Remote offices are no longer theoretical contraptions; they are a reality today. Big and small companies are looking for ways to tap into this world of new possibilities.

Some are succeeding, while others are having teething issues immediately after launching.

How to set up a remote office

There are four major challenges that will destroy your remote team’s success. They are:

  • Communication Gaps
  • Internet connectivity
  • Culture mismatch
  • Lack of interpersonal connection

7. Plan on how to go about it

Most good things start with a solid design.

If you have the right strategy, you will most certainly succeed. If you dive in without a clear course of events, the chances are that you will struggle no matter the resources that you commit into it.

Start by answering the simplest of questions. Why do you want a remote office? Can you do without it? Once you answer that question, you will also see a need to answer a series of other questions.

Each inquiry should lead you closer to setting up an office that will serve your interests.

6. Think Of the work environment

Your team will spend most of their time inside this office; you have to focus on suitability.

You will need to look at things such as access to amenities, levels of noise and motor vehicle pollution, weather, and so on.

An ideal remote office should be accessible through public transport, free from distractions and disruptions, and ideally in an area that is risk-free. Look out for amenities such as air conditioning.

5. Invest In the right tools and equipment

You should prioritize these two things, the workstation, and the supporting hardware/software combination.

Tables and chairs should ideally be formal, comfortable and highly functional. You don’t have to break the bank for that though.

Invest in reliable IT tools. If you are not a fun of cables hanging around, you can opt for mobile printing to reduce the number of wires running within the premise.

Reliable internet is not a nice-to-have item; it is a must-have item. You will use it a lot to make communication seamless. You cannot afford to have it any other way.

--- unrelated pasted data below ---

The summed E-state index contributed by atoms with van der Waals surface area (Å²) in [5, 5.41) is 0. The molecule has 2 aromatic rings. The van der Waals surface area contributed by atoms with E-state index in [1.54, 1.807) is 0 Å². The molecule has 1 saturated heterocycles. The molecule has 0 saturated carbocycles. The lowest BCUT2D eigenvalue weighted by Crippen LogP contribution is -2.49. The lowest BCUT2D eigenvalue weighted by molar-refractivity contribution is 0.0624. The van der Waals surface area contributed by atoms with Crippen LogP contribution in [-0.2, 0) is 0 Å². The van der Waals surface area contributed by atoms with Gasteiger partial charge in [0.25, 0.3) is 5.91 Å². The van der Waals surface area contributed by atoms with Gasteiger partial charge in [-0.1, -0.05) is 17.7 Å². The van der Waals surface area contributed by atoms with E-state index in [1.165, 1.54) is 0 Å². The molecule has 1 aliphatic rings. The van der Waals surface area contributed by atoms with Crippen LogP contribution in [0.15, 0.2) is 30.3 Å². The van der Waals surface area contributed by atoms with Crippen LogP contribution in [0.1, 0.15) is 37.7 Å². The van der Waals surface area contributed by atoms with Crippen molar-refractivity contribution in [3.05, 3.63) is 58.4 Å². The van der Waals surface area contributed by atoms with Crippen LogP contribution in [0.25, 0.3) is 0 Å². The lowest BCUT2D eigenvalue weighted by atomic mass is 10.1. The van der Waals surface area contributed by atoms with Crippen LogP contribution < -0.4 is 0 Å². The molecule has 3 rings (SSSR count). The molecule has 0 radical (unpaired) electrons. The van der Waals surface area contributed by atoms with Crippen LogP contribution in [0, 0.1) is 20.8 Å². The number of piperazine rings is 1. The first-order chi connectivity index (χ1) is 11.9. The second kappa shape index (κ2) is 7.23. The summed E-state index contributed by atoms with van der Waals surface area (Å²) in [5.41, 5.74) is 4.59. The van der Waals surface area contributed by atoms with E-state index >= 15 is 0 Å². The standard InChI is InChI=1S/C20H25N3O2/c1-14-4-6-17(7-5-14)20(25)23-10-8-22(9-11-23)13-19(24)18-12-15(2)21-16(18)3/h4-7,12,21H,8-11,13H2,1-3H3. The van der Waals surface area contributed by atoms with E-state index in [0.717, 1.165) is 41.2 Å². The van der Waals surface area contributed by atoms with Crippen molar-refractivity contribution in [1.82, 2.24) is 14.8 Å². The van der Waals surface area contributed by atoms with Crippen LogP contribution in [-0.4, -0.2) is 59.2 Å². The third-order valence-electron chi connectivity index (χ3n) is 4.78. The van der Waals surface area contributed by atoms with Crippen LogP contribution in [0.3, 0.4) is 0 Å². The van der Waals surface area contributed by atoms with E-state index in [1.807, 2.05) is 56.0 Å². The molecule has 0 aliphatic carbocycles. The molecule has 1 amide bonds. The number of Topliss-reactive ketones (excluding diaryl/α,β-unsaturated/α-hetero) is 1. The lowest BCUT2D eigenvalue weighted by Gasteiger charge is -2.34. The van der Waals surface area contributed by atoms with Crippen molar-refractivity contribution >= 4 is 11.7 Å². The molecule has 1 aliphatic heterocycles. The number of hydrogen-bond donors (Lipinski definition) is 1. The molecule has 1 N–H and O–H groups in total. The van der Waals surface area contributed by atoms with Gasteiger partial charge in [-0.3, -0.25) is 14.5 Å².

4. Invest in a company culture

Before you even recruit your first employee, think about how you will want the team to work, how you would want them to relate, and the office structure.

A workplace that does not have a culture is uninspiring and dull. You will have challenges motivating a team in such an environment.

You have to set the company culture in a way that every employee can effortlessly know it.

3. Staff your office

Some companies do all of the above, only to stumble in this one.

Staffing requires expertise to gauge skills, personality, and culture fit in every candidate. If you are not sure of how to do it, you should consult an experienced head.

You need a team that will complement each other’s efforts; it should also supplement those of your organization in general.

2. Set Up the Workflows and Operational Channels

You may have set all your internal controls and flows at the central office, but this is a new office.

No matter how much you want them to know that they are just an extension, they will always feel like an independent office.

It is wise to set up internal mechanisms that are replicable, easy-to-follow and understand, and functional. Establish a clear protocol especially concerning reporting, project supervision, and professional conduct.

1. Set Up Virtual Meetings

You cannot substitute human contact with anything. Regular meetings can keep that interpersonal connection that is lacking in remotely connected teams. You can opt for video calls.


An excellent remote office is a work of deliberate effort coupled with systematic execution. If you follow these steps, you will succeed.

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